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  • “Intimate Disarray”: The Henry James Movies
  • Dianne F. Sadoff

The difficulty of . . . “high” art is used first to establish its aesthetic superiority to “low,” or obvious, art, and then to naturalize . . . superior taste. . . . Artistic complexity is a class distinction: [it] excludes the masses. . . . Popular texts are to be used, consumed, and discarded.

—John Fiske

Academic high culture . . . constantly defines itself against the suspect pleasures of the middlebrow.

—Janice Radway

Not all filmmakers and critics experience John Fiske’s gratitude that popular culture refuses to appropriate complex texts such as Henry James’s (Understanding 120). Nevertheless, moviegoers have recently rejected two of the newly released James films as popular cultural texts. While The Wings of the Dove crossed over from art-house to mainstream distribution, Portrait of a Lady and Washington Square did not. Indeed, Wings garnered three Academy Award nominations, after which it opened nationally in multiplex theaters, and is the last of the three to be distributed on video; Portrait and Washington Square, on the contrary, opened briefly in “selected cities,” according to ads in the New York Times, played for several weeks in university towns and large cities, disappeared, and went immediately to video. While reviews helped fuel modest success or failure, the films’ uneasy position in a segmented industry accounts for their problematic reception. The audience for films of Henry James’s novels, like the readers of the novels themselves, has never been a mass one.

Indeed, mass culture industries, Fiske says, seek to “appropriate” the people’s culture even as the people “expropriate” the products of the industries. Despite Fiske’s sentimental concept of cultural consumers, he is clearly correct [End Page 286] that “while popular culture is never mass culture, it is always closely bound up with it” (“Popular” 331). The growth and diversification in the book and periodical industries in the late nineteenth century made fiction available for mass culture and for popularity. Yet given the demographic and appetitive diversity of the late nineteenth-century audience for books and the late twentieth for films and the segmentation in both historical periods of the book and film industries, popular or “lowbrow” culture, to use a term Janice Radway usefully explores, has now virtually eclipsed “highbrow” culture. While James’s novels have entered the canon of high modern, elite culture, the films’ status within a segregated culture industry might more appropriately be characterized as “middlebrow,” a problematic cultural category whose industry functions are unstable and whose institutions diversifying. The failure of the Henry James movies is thus overdetermined. In a matrix of cultural forces, the questions of industry segmentation, commodity culture, and the rage for popularity converge to create two box office flops and one moderate success.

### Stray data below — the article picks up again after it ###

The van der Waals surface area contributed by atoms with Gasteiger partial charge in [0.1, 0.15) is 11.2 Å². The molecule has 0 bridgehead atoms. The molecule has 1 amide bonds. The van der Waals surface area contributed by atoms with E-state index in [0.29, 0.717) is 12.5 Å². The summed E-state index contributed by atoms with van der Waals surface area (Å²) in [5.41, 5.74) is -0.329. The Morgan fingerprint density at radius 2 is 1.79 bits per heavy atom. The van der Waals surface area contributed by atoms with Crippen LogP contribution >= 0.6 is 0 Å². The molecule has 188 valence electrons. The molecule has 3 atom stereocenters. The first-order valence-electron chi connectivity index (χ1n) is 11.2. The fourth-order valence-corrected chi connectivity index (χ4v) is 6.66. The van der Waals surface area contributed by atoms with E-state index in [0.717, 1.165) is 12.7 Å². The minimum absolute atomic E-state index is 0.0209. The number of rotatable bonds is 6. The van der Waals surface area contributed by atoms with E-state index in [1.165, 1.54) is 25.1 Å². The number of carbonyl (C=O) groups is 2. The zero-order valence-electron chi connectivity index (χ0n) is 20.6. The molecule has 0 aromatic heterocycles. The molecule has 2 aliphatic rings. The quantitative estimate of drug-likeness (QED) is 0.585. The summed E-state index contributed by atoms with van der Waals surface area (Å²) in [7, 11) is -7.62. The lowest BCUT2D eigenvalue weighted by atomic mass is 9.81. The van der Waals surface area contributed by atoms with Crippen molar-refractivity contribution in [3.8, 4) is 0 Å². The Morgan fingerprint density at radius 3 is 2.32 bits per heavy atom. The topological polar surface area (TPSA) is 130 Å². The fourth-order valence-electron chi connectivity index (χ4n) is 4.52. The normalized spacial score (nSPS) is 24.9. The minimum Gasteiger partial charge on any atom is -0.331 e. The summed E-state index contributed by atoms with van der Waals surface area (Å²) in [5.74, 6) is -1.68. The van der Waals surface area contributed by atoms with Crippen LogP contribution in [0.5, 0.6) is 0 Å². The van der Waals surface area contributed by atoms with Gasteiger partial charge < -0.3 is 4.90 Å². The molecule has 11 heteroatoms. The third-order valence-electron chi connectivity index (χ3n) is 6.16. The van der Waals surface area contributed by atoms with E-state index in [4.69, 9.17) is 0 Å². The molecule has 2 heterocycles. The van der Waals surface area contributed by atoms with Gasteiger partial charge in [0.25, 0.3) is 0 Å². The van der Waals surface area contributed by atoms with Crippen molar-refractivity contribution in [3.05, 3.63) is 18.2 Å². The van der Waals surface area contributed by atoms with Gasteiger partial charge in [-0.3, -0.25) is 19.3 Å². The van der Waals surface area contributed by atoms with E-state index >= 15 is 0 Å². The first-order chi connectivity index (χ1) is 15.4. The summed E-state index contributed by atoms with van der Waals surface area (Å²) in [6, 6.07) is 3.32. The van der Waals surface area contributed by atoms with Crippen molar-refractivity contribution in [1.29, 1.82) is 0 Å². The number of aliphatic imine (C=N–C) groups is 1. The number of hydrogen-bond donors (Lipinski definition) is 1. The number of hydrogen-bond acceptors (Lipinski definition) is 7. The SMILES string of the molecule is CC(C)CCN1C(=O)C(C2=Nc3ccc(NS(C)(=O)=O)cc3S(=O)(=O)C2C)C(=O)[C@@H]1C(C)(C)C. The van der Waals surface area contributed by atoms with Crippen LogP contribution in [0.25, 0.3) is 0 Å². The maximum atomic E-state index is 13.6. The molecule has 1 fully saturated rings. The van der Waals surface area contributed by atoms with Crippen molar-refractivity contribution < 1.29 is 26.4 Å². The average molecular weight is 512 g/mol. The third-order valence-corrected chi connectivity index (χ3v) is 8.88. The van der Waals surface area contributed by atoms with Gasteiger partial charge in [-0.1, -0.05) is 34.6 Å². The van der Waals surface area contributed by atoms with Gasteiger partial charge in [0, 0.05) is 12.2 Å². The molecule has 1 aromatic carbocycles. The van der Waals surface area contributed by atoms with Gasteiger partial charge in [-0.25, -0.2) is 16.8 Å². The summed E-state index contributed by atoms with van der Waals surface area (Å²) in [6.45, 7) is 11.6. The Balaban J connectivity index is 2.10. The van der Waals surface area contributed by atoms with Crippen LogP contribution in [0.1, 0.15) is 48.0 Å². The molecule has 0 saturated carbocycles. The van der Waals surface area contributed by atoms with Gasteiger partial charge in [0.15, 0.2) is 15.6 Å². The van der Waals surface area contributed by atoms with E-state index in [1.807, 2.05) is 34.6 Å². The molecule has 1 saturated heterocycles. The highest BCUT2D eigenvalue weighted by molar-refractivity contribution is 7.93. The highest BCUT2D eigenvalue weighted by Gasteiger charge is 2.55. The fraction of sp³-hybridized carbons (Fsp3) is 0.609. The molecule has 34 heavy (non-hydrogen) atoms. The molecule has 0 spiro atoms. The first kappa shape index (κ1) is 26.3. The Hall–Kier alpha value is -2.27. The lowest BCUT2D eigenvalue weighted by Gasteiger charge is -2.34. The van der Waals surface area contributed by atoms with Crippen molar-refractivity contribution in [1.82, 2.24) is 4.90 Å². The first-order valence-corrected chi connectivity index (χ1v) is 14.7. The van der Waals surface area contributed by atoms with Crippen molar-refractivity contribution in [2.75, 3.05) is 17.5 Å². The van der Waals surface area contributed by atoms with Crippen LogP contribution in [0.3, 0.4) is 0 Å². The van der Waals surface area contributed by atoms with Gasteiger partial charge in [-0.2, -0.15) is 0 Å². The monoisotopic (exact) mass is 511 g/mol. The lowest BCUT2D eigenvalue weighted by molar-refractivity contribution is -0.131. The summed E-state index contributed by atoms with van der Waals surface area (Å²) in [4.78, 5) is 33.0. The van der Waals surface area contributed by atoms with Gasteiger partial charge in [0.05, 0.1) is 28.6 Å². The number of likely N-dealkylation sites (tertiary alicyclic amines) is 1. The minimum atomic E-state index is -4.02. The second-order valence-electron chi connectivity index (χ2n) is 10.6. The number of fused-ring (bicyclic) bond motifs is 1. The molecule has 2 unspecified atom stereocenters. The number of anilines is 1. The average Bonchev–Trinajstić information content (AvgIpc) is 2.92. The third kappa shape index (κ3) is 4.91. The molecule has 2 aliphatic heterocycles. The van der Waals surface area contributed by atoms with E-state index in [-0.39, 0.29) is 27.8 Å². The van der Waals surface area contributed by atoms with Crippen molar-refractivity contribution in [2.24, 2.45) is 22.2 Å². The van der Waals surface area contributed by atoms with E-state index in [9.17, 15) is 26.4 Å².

Yet Henry James longed for popularity even as he despised—and despaired of achieving—it. James anxiously hoped to reach a mass audience even as he suspected its “vulgarity”; he craved “publicity” in the “public market of magazines, bookstores, and libraries” yet modeled “discretion” in his interactions with publishers; he manipulated his status as a transatlantic author in order to publish his tales simultaneously in British and American periodicals and then, again, to control copyright through the timing of book publication. Recognizing his books as a commodity, he recommended to other artists that they produce “vendible [and] placeable” artistic objects (Anesko ix, 5, 11). Indeed, James was destined “to affront the publicity” he had the “weakness to loathe” (Salmon 2–13, esp. 3). Nevertheless, Edith Wharton suspected that James had “secretly dreamed of being a ‘best-seller’” (191). When The Bostonians and The Princess Casamassima flopped, he bemoaned to his friend, William Dean Howells, that after the promising receptions of Daisy Miller and Portrait, the two new novels had “reduced the desire, and the demand, for my productions to zero—as I judge from the fact that though I have for a good while past been writing a number of good short things, I remain irremediably unpublished” (HJL 209). In the face of his apparent eclipse, James acted like a modern professional writer dependent on publication for his income: he tried to increase his sales by hiring a newly created cultural intermediary—an agent—and sought the buzz and...

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pp. 286-295
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